At the time the petition was filed, petitioners were legal residents of Sparks, Nevada. Petitioners filed an income tax return for 1982 on which they disclosed interest income of $249,992 plus other taxable income in excess of $90,000. They claimed deductions for losses of approximately $250,000. Included in the losses was a deduction of $67,943 with respect to a tax shelter limited partnership known as Western Reserve Oil & Gas Co., Ltd. (Western Reserve).

The deficiency for 1982 stems in large part from respondent's determination that petitioners improperly reported the tax results of their dealings with Western Reserve in which they made a $17,000 cash investment in December 1982. Based on an audit of Western Reserve's partnership return for 1982, respondent increased petitioners' taxable income by $74,146, determining that the loss of $67,943 claimed on petitioners' return was not allowable and that petitioners' distributive share of Western Reserve's income for the year was $6,203.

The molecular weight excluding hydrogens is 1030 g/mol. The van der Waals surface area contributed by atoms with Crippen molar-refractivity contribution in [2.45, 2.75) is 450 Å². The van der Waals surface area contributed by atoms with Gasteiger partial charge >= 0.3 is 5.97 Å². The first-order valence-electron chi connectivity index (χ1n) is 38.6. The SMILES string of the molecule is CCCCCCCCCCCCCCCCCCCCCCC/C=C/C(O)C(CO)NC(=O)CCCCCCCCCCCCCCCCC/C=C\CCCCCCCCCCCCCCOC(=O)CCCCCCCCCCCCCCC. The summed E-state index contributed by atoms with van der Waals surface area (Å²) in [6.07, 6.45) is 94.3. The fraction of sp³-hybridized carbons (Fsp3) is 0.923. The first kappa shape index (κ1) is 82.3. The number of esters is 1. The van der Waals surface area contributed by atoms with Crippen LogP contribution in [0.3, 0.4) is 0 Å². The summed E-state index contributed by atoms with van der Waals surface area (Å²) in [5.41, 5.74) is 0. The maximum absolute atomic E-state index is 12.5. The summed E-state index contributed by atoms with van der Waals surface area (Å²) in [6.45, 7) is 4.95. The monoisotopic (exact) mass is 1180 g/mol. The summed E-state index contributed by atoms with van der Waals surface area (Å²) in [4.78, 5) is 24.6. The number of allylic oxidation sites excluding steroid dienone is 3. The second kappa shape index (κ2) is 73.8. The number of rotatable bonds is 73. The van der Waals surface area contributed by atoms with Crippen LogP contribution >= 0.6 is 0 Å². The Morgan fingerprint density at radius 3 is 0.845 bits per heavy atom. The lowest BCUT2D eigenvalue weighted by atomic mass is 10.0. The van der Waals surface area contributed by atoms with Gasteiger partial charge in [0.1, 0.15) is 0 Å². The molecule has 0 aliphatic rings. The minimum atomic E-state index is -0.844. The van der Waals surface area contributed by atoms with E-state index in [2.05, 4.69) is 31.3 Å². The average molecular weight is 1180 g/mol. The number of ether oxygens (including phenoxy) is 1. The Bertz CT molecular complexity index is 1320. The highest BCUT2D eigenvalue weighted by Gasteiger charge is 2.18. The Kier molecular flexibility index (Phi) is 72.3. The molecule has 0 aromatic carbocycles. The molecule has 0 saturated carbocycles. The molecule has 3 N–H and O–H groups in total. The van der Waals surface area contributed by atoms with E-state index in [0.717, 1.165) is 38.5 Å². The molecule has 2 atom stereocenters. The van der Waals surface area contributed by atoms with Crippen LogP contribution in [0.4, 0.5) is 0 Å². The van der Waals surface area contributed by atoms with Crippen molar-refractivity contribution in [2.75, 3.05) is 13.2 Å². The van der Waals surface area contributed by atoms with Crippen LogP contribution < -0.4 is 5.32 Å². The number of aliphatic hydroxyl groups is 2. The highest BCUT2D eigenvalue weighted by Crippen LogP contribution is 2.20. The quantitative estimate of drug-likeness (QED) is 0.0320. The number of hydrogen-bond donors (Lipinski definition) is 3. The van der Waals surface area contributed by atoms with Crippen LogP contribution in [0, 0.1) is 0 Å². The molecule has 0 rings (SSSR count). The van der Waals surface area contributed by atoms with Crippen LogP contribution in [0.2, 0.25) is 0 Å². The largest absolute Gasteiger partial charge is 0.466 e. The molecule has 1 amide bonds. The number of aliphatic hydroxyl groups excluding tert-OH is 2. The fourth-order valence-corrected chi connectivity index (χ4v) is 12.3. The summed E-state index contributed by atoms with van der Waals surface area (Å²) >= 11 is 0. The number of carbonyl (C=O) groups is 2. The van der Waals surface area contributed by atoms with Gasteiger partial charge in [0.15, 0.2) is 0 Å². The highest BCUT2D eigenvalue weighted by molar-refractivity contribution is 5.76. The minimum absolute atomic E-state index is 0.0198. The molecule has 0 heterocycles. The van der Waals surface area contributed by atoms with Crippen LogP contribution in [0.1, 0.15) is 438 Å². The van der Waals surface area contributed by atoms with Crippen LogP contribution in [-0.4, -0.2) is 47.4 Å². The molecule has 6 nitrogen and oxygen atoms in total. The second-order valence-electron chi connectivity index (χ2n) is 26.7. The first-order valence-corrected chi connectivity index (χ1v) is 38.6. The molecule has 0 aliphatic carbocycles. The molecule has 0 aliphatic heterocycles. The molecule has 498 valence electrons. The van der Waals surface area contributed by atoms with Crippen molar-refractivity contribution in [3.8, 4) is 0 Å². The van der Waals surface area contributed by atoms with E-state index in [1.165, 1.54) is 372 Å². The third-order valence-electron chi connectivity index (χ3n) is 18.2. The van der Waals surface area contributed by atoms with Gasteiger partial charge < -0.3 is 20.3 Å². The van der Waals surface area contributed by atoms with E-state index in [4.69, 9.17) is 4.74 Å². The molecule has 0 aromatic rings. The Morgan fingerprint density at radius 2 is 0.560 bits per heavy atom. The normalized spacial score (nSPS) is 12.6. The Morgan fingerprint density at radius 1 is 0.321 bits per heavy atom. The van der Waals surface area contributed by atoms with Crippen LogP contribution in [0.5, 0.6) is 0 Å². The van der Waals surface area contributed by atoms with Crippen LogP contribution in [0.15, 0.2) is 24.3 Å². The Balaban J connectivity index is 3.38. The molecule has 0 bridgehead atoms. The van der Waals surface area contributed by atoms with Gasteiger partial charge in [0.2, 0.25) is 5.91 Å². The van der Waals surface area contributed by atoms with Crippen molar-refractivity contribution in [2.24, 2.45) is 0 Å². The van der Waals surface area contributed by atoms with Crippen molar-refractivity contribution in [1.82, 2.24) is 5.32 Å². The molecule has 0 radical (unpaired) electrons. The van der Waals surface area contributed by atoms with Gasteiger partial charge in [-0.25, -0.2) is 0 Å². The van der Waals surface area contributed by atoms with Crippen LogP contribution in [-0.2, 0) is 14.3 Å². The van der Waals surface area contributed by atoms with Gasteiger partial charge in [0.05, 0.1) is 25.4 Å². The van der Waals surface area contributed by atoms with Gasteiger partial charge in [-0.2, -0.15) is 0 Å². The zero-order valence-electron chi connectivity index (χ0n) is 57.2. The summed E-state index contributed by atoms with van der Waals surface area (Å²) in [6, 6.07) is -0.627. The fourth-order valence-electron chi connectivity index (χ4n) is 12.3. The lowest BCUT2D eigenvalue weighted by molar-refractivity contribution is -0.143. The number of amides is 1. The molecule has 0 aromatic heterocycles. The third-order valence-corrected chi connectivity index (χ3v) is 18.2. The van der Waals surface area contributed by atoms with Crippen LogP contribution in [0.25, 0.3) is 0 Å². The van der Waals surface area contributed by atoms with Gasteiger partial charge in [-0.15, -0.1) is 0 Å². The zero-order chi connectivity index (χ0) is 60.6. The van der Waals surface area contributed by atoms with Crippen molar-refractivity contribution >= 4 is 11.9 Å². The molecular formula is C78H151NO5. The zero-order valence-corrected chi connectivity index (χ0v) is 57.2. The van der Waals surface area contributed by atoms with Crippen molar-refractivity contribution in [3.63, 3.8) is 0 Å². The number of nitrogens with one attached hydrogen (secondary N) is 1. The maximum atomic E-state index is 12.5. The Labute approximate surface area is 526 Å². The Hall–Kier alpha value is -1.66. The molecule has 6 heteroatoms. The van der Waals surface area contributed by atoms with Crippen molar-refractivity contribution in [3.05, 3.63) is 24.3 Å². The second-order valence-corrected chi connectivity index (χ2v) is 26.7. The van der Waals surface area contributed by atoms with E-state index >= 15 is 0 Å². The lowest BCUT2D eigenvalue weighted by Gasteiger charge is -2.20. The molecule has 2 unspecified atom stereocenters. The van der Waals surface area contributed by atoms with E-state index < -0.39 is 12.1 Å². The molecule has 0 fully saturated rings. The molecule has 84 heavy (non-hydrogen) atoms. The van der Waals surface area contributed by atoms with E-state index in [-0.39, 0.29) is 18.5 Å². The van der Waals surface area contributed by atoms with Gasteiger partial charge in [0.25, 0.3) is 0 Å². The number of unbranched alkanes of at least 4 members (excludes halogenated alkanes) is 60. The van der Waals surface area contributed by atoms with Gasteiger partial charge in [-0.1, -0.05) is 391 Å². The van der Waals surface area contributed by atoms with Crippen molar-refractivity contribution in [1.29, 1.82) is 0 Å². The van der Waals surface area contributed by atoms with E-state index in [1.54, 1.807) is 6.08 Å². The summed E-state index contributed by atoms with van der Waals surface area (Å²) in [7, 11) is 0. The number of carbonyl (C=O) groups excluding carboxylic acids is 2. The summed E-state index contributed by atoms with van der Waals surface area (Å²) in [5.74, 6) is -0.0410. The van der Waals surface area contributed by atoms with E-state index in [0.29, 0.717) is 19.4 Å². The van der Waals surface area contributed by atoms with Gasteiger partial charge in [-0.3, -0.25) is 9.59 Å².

In Ferrell v. Commissioner [Dec. 44,834], 90 T.C. 1154 (1988), the Court held that Western Reserve was not engaged in a trade or business within the meaning of section 161(a) and that the whole partnership arrangement lacked economic substance. Most of the deductions claimed by the partnership as well as the partnership loss deductions passed through the partnership to the partner-investors were not, therefore, allowable. Petitioners in this proceeding do not contest that holding, limiting the issues to the applicability of the section 6653(a)(1) and (2) additions to tax.